A recognized marketing leader with cross-industry experience in developing marketing strategies and building high performing teams, Erin has built and developed several award-winning marketing programs, which are consistently recognized as best in class in the industry.

Thank you for making time to visit with us about the topic of our time. Our readers would like to get to know you a bit better. Can you please tell us about one or two life experiences that most shaped who you are today?

Growing up, my dad was a commercial pilot for a Canadian airline. He frequently invited me to join him on his international trips. In our travels, I saw countless historical landmarks, cosmopolitan city centers, and rural villages in countries all over the world. I was exposed at a young age to so many different cultures and languages and ways of thinking.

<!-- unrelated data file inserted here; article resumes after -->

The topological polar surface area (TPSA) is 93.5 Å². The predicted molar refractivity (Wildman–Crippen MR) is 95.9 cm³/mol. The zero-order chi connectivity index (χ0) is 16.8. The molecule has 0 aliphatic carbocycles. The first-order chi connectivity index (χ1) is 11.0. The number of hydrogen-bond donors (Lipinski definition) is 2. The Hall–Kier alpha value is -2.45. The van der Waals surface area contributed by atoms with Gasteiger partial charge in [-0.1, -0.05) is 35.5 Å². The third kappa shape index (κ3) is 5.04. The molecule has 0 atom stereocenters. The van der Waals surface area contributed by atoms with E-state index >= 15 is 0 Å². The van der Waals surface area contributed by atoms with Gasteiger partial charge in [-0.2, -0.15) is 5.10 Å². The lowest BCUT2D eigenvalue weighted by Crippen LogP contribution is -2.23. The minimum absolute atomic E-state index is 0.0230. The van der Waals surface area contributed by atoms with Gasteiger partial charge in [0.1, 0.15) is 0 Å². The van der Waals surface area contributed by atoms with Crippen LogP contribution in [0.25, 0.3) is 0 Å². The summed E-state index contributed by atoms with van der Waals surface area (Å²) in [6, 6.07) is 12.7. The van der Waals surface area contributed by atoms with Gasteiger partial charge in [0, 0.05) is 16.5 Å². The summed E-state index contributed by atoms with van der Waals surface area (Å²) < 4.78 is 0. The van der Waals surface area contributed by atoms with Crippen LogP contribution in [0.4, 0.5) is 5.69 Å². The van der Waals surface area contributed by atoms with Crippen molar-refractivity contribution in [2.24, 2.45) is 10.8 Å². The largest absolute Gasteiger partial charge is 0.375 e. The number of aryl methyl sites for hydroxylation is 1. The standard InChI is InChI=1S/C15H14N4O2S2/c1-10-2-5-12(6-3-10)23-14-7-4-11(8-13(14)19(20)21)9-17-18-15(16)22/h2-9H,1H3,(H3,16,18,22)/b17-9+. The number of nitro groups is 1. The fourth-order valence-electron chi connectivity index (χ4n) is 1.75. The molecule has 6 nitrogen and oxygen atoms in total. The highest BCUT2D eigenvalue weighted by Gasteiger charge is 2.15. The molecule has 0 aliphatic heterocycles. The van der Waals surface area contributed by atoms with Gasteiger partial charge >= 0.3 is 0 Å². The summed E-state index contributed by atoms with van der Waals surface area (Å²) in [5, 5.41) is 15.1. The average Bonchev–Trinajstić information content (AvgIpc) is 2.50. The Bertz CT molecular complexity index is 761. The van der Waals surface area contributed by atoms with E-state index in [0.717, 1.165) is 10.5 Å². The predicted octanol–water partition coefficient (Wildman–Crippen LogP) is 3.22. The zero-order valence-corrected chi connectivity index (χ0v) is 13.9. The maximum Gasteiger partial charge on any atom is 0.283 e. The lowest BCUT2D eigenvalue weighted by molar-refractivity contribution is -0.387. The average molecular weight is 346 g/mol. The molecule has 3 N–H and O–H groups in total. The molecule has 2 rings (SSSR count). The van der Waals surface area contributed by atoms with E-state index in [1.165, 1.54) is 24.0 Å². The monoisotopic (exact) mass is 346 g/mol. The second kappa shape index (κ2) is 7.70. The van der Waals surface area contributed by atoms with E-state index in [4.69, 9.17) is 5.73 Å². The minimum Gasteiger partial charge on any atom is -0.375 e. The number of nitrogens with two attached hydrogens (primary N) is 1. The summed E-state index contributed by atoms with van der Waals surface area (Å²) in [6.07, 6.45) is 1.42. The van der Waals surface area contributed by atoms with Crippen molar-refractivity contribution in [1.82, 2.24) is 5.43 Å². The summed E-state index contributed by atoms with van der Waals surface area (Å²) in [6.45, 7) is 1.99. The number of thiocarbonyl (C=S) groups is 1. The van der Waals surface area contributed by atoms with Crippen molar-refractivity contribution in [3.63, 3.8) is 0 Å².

Looking back, it all drives home the message that this world is a very big place, and B2B marketing is a very small piece of my bigger worldview. But it is what I do for a living, and it’s no surprise that this life of travel has had a big influence on how I do it. I still love to travel. I love to study people. I enjoy talking to people in other countries and learning from their experiences. It helps me to understand how campaigns resonate in one country and not another, how customers behave in different markets, and it helps me remain grounded in what customer experience management is all about, which is people.

Let’s zoom out. What do you predict will be the same about work, the workforce and the workplace 10–15 years from now? What do you predict will be different?